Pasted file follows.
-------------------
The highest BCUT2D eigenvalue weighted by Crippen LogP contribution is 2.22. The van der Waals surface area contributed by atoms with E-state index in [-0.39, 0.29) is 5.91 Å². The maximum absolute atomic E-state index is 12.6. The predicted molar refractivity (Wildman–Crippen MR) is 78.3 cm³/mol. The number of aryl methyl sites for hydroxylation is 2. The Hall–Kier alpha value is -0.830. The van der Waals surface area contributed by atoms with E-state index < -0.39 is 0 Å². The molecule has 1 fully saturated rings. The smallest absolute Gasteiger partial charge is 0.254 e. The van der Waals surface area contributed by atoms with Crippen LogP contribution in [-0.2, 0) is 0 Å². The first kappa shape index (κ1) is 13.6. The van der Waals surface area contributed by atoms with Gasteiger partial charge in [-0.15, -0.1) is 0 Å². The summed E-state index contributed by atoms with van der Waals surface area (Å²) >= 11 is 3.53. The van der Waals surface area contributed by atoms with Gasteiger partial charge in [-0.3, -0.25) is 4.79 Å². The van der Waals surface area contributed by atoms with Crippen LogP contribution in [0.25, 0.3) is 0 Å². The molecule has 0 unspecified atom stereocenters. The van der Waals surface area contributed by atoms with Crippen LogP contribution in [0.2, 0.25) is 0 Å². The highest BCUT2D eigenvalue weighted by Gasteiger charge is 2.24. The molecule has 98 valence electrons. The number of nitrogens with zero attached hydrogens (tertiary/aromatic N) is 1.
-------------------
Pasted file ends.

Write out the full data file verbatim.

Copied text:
The highest BCUT2D eigenvalue weighted by Crippen LogP contribution is 2.22. The van der Waals surface area contributed by atoms with E-state index in [-0.39, 0.29) is 5.91 Å². The maximum absolute atomic E-state index is 12.6. The predicted molar refractivity (Wildman–Crippen MR) is 78.3 cm³/mol. The number of aryl methyl sites for hydroxylation is 2. The Hall–Kier alpha value is -0.830. The van der Waals surface area contributed by atoms with E-state index < -0.39 is 0 Å². The molecule has 1 fully saturated rings. The smallest absolute Gasteiger partial charge is 0.254 e. The van der Waals surface area contributed by atoms with Crippen LogP contribution in [-0.2, 0) is 0 Å². The first kappa shape index (κ1) is 13.6. The van der Waals surface area contributed by atoms with Gasteiger partial charge in [-0.15, -0.1) is 0 Å². The summed E-state index contributed by atoms with van der Waals surface area (Å²) >= 11 is 3.53. The van der Waals surface area contributed by atoms with Gasteiger partial charge in [-0.3, -0.25) is 4.79 Å². The van der Waals surface area contributed by atoms with Crippen LogP contribution in [0.25, 0.3) is 0 Å². The molecule has 0 unspecified atom stereocenters. The van der Waals surface area contributed by atoms with Crippen LogP contribution in [0.2, 0.25) is 0 Å². The highest BCUT2D eigenvalue weighted by Gasteiger charge is 2.24. The molecule has 98 valence electrons. The number of nitrogens with zero attached hydrogens (tertiary/aromatic N) is 1.